In cultures of dermal fibroblasts, procollagen and the intermediates pC- and pN-collagen accumulated in the culture medium with little further processing to collagen. When polyethylene glycol (PEG) or other neutral polymers were added to fibroblast culture medium, no collagen or procollagen was found in the medium, but all the collagen was associated with the cell layer. The type I procollagen was fully processed to collagen with an initial transient accumulation of pN-collagen, and the processed collagen formed covalently cross-linked dimers. The presence of pepsin-sensitive COOH-terminal telopeptides and the accumulation of pN-collagen in PEG-treated cultures of dermatosparactic fibroblasts indicated that it was likely that processing occurred via the correct in vivo propeptidase activities. At the levels used in this study, PEG did not have any toxic effect during the incubation period on the fibroblasts in culture, since the amount of total protein synthesis was not altered by addition of PEG to cultures. However, the level of collagen production was reduced to about half, indicating that there was increased degradation or that the released collagen propeptides or the accumulation of processed collagen in association with the cells exerted a feedback regulation on collagen synthesis. Addition of neutral polymers to the culture medium provided a simple means of achieving complete and accurate processing of procollagen which more closely resembled the in vivo process.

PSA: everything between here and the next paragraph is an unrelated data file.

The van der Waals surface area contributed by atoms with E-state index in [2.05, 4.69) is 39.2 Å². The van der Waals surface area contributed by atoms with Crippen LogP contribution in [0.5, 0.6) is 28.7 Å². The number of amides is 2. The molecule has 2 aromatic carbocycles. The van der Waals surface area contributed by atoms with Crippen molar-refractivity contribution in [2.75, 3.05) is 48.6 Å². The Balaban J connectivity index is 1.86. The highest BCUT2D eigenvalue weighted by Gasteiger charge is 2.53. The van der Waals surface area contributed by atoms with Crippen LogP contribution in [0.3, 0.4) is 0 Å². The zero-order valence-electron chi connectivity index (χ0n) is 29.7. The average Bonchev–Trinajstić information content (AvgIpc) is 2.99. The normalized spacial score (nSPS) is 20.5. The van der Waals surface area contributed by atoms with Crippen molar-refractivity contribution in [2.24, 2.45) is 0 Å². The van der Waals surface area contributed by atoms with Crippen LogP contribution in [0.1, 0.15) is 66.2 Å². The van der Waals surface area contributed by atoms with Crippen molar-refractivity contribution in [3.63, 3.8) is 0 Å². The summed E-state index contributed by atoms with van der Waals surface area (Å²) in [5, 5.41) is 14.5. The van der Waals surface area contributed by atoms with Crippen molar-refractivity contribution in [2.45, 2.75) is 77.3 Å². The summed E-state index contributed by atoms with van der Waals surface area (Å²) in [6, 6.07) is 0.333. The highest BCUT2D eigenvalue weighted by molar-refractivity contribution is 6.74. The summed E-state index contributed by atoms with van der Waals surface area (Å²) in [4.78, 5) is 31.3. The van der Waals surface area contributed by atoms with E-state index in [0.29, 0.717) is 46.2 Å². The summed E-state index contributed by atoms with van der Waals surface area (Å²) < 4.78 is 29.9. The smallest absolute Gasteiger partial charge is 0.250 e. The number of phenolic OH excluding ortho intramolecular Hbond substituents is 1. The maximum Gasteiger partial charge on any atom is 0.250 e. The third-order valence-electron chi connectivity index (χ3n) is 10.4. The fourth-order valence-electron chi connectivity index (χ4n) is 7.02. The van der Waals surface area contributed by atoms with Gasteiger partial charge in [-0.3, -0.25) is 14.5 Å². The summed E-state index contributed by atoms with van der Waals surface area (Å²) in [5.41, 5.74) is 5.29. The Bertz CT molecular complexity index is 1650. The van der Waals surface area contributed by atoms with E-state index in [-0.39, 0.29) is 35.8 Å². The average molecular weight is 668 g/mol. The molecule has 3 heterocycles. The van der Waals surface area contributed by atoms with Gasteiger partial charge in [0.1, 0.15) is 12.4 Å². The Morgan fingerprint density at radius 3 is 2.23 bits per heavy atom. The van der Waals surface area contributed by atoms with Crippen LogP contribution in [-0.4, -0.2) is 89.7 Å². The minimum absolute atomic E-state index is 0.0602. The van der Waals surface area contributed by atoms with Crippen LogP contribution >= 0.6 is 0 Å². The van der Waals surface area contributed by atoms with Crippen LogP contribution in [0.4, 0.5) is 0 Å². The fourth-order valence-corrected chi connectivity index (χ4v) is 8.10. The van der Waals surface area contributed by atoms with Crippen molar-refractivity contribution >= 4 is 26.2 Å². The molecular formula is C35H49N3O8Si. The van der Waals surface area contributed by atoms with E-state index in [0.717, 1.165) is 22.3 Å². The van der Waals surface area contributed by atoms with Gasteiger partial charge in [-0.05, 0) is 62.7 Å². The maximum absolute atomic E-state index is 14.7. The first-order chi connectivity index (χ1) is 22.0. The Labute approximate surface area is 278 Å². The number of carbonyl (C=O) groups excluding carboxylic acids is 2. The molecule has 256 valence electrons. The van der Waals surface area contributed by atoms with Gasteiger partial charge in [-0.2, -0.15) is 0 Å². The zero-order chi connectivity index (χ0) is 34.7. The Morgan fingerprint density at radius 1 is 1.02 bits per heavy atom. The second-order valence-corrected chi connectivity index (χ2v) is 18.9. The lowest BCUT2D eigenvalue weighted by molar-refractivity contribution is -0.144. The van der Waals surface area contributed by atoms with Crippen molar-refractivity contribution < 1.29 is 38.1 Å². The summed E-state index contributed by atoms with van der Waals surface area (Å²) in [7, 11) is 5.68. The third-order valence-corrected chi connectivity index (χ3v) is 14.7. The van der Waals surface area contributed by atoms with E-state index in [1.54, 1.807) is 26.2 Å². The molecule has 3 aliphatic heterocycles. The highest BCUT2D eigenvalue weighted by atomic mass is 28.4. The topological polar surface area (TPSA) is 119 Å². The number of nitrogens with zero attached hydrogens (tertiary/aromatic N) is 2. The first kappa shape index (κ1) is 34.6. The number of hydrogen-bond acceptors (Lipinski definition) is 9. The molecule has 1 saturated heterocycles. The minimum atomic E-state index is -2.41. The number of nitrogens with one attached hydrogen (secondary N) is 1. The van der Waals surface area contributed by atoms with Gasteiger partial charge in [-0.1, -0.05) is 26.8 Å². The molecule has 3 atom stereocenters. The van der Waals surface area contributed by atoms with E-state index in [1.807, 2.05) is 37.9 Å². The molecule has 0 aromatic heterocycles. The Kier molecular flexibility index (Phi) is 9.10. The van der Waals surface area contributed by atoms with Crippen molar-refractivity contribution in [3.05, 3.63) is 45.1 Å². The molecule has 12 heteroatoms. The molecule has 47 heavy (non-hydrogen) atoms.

|Number of pages||6|
|Journal||Journal of Biological Chemistry|
|Publication status||Published - 1 Dec 1986|